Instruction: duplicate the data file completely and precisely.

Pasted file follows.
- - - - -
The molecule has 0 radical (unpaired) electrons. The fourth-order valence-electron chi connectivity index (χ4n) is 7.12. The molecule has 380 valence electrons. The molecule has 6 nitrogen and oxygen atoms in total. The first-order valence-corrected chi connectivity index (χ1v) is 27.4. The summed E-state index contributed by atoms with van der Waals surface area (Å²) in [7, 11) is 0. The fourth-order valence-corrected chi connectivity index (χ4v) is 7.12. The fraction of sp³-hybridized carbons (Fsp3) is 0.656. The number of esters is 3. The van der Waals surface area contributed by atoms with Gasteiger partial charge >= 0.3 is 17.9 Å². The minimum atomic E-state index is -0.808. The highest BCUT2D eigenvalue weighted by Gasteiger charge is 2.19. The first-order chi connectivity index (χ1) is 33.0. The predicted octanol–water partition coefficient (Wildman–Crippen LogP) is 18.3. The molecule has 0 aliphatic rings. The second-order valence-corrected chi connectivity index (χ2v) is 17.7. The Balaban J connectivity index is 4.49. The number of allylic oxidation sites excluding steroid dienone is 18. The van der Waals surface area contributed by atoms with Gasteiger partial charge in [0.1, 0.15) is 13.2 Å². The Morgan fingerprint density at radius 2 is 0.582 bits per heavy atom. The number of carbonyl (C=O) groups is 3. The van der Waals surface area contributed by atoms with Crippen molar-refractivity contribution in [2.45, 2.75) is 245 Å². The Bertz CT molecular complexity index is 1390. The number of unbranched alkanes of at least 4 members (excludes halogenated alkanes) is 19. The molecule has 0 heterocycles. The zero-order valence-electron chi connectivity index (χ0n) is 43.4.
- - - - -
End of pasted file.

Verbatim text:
The molecule has 0 radical (unpaired) electrons. The fourth-order valence-electron chi connectivity index (χ4n) is 7.12. The molecule has 380 valence electrons. The molecule has 6 nitrogen and oxygen atoms in total. The first-order valence-corrected chi connectivity index (χ1v) is 27.4. The summed E-state index contributed by atoms with van der Waals surface area (Å²) in [7, 11) is 0. The fourth-order valence-corrected chi connectivity index (χ4v) is 7.12. The fraction of sp³-hybridized carbons (Fsp3) is 0.656. The number of esters is 3. The van der Waals surface area contributed by atoms with Gasteiger partial charge >= 0.3 is 17.9 Å². The minimum atomic E-state index is -0.808. The highest BCUT2D eigenvalue weighted by Gasteiger charge is 2.19. The first-order chi connectivity index (χ1) is 33.0. The predicted octanol–water partition coefficient (Wildman–Crippen LogP) is 18.3. The molecule has 0 aliphatic rings. The second-order valence-corrected chi connectivity index (χ2v) is 17.7. The Balaban J connectivity index is 4.49. The number of allylic oxidation sites excluding steroid dienone is 18. The van der Waals surface area contributed by atoms with Gasteiger partial charge in [0.1, 0.15) is 13.2 Å². The Morgan fingerprint density at radius 2 is 0.582 bits per heavy atom. The number of carbonyl (C=O) groups is 3. The van der Waals surface area contributed by atoms with Crippen molar-refractivity contribution in [2.45, 2.75) is 245 Å². The Bertz CT molecular complexity index is 1390. The number of unbranched alkanes of at least 4 members (excludes halogenated alkanes) is 19. The molecule has 0 heterocycles. The zero-order valence-electron chi connectivity index (χ0n) is 43.4.